• Print
  • Decrease text size
  • Reset text size
  • Larger text size

Platooning toward sustainable road freight transport

Truck Platooning essentially is two or more trucks driving very close behind the platoon leader, with the next truck automatically following the leader through vehicle-to-vehicle (V2V) communication. In addition to V2V communication, trucks rely on an abundance of technologies and sensors, such as radar and GPS, to allow them to ‘sense’ their environment and to be part of a platoon safely. Using truck platooning will result in a reduction of road freight operational costs due to fuel savings and possible higher productivity of both truck and driver. Furthermore, widespread use of truck platooning will significantly reduce the volume of greenhouse gas that originate from road freight transport. Other important benefits that could stem from truck platooning are increased road safety, more efficient use of infrastructure, and less road congestion. All of its benefits make platooning a good way to help meet several challenges that are currently faced by the road freight transport sector and society as a whole. Platooning is thought of as an incremental step towards fully autonomous freight transport over public roads and is expected to become commercially available by 2019-2020 under the form of Driver Assistive Truck Platooning (DATP). The market penetration of truck platooning is predicted to achieve 5.5% by 2025, growing to 22% in 2030 and about 30% in 2035. The benefits of truck platooning increase with the market penetration, which ideally should achieve a value of over 60%.

Exploration of platooning and a general outlook


Truck platooning and the use of autonomous trucks have many opportunities and advantages, but is still a developing technology. A first phase of truck platooning, Driver Assistive Truck Platooning, has been tested with success and might be coming to the roads as early as 2019.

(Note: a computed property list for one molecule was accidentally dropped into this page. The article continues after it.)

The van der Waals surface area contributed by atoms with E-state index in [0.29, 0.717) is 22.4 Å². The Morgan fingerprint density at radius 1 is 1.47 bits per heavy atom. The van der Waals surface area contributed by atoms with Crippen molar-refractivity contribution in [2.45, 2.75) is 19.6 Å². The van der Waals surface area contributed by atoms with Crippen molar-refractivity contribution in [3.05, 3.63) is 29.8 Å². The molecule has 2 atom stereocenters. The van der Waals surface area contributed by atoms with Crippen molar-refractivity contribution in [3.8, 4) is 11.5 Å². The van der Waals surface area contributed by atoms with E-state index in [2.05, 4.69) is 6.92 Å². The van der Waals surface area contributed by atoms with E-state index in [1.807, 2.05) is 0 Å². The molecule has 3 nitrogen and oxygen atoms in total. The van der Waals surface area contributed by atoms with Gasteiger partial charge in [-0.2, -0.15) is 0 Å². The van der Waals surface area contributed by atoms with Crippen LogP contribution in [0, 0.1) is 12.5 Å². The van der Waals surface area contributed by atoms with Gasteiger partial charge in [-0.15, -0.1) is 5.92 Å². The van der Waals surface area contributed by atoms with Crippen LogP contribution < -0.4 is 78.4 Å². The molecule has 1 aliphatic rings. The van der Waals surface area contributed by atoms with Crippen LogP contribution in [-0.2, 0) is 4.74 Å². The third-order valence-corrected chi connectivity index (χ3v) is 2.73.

On the 6th of April 2016 six 2- or 3-truck platoons arrived in Rotterdam in the Netherlands to conclude the European Truck Platooning Challenge (ETPC). During this extensive test six platoons drove several 1,000 kilometres from several locations in Europe on the Trans European Road Network, crossing multiple national borders. The test showed that it is already technically possible to platoon – with two or three trucks from the same brand – on public roads throughout Europe. Besides this, the ETPC raised stakeholders’ awareness about truck platooning and its possibilities. Maybe the most important result the ETPC delivered is a kick-start to the future development and deployment of platooning in Europe and a lot of positive energy with several parties involved in the process.

How does it work?

With platooning, two or more trucks drive closely one after the other at possibly high velocity. A small gap between the trucks is necessary to obtain significant fuel savings through increased aerodynamics, and correspondingly reduced aerodynamic drag. For the gap to be small at high velocities while ensuring the safety, platooning requires a certain level of automation of the trucks. This automation is divided in different levels by the National Highway Traffic Safety Administration (NHTSA) and SAE (Society of Automotive Engineers). The starting point is the control of the vehicle by a driver. The end state would be to have a fully autonomous vehicle driven by artificial intelligence. As of now we are at the early market stage of partial automation (lane assist and adaptive cruise control) and on the verge of developing a transition to more conditional automated vehicles.


SAE and NHTZA vehicule automation levels